Tuesday, March 15, 2016

When Silence Does Not Work

Yellow Orchids
—Poems and Photos by Joyce Odam, Sacramento, CA

After Stables, 1913-14 by Franz Marc

it was music that fell first to structure of decibels
assigned to silence 
vivified in shattered mirrors 
frozen on amazement of sharp design 
roundness and straight line
blent and mingled by the eye which craved surprise
and found it

in the way
reality was torn and lent to something lost amid
panels of illusion
curtains of suggestion
something behind something

movement frozen
to make more movement
a face here—a hand there—a listening
a force of unreality so strong
it becomes clear
even as it shards away
into the next kaleidoscopic shift of self’s illusion


in a fool’s cap
pleading for madness

flat to the wall of dampness
the air closing

against the scream
which is rising

for the sake of screaming
that old dream of dread

how to simply merge 

through the solid doorway



for what they are—they are words.
I never meant to say them,
but the brokenness was there
and the heart replied—spilling like blood.

I emptied. You recoiled.
Turned white as my mirror.
I died then, in a rage so beautiful
I took it as a life lesson.

When silence does not work—when
patience does not work—when lies
and truth are stuck together like an
explanation—words tangle together

so beautifully they do their terrible
work despite all repercussion—
silence as aftermath—purified and calm,
the rage-heart beating again.

After “Silence” by William Carlos Williams

Something as silent as a whir of thought
in its passing—

as bird shadow, peripheral,
and slow—

as the moment is slow
in its impression—

what else is there to note
and lose before the loss is realized?



The bird has no name
so I call him silence.
I make up my own prayers for him.

The bird has no eyes
so I call him Dark.
He looks at me through color.

The bird has no mind
so I call him Oblivion.
He sings and sings.

(first pub. in Hibiscus Magazine, 1988)


If I could take words into my silence,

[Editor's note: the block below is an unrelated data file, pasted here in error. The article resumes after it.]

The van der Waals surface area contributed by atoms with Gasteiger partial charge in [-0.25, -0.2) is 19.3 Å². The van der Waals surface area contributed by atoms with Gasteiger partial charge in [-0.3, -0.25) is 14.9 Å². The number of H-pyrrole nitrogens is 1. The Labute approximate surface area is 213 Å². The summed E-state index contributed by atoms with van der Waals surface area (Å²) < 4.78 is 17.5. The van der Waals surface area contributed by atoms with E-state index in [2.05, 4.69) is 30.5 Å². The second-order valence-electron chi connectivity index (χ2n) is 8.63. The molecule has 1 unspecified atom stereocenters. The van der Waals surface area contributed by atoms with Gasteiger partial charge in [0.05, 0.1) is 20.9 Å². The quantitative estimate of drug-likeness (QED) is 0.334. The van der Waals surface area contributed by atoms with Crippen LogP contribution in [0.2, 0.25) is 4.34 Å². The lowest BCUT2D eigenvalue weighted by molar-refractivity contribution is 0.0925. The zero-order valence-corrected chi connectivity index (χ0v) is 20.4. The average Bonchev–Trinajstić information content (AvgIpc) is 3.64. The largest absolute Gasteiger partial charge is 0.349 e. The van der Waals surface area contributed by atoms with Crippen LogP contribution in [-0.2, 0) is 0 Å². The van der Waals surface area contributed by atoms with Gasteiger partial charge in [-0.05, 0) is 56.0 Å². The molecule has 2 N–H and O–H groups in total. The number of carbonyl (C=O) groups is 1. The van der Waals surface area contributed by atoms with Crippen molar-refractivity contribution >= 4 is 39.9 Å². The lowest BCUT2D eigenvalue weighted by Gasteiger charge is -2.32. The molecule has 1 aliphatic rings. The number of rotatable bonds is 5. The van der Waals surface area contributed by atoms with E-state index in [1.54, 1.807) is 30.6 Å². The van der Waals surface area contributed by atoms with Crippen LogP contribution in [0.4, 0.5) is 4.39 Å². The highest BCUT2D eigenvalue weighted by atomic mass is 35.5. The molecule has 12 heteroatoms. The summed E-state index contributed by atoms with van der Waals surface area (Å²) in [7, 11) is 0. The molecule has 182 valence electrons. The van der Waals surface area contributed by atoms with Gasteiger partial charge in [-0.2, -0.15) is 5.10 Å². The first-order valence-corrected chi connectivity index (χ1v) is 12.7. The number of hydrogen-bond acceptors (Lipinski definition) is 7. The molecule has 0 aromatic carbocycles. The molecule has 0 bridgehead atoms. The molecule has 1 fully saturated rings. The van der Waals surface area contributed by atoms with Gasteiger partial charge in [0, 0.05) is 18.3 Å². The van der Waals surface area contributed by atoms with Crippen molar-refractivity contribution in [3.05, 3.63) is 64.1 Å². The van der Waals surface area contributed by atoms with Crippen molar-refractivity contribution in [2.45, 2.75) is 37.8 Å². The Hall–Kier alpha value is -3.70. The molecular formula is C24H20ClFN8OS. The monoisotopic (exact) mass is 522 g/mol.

I might call you love, I might call you
ragged witch of heaven.

But words are hard to hear. We never
speak. Great vowels of pain take form
and we are lost again in one another.

Once there were two of us, spitting and
snarling like cold water on hot stones.
It was a wilderness. We were the beasts.

Even the cities ignored our strange ways
of walking with shadows at night,
and dreading the lack of them by day.

What’s in a silence
that must be given form—
that must be taken apart to be solved?

There is a loon cry—I have never
heard one—and an owl cry I think I heard
once. That comes closest to what I mean.

I am one lonely town. You are another.
How come we stayed, or left
and returned?

All is
confusion now.
Even the walls have stopped listening.



I talk again to old blue stones
that don’t respond, but shift and stare
from their blue depth, deflecting light
as secretive as what I write—
with all the meanings hidden where
nothing betrays…  nothing atones…

THE LIMITATIONS               
After Circle Limit III, 1959 by E.M. Escher

all I did was follow the circles to the center
coming anew to this roundness
as to a place

and there you were
with your old reflection
your sad eyes

your inarticulate mouth
which opened and closed
on silence:


the distortion of this thought:
and true to the eloquence of art

with all its longing—its ambition
glass walls and sunlight—the timing it takes,
and once again a failure to amaze the critics,

and we, in our old routine, move silently
around each other in a love-like dance:
how gracefully we blend in studied sensuality.

Today’s LittleNip:


Must I always
write of stones

and bring them

to you
in heavy poems?


Thank you, thank you to Joyce Odam for today’s poems and pix exploring Silence. Our new Seed of the Week is Green, celebrating the season! Send poems, photos and artwork about that subject (or any other!) to kathykieth@hotmail.com/. No deadline on SOWs.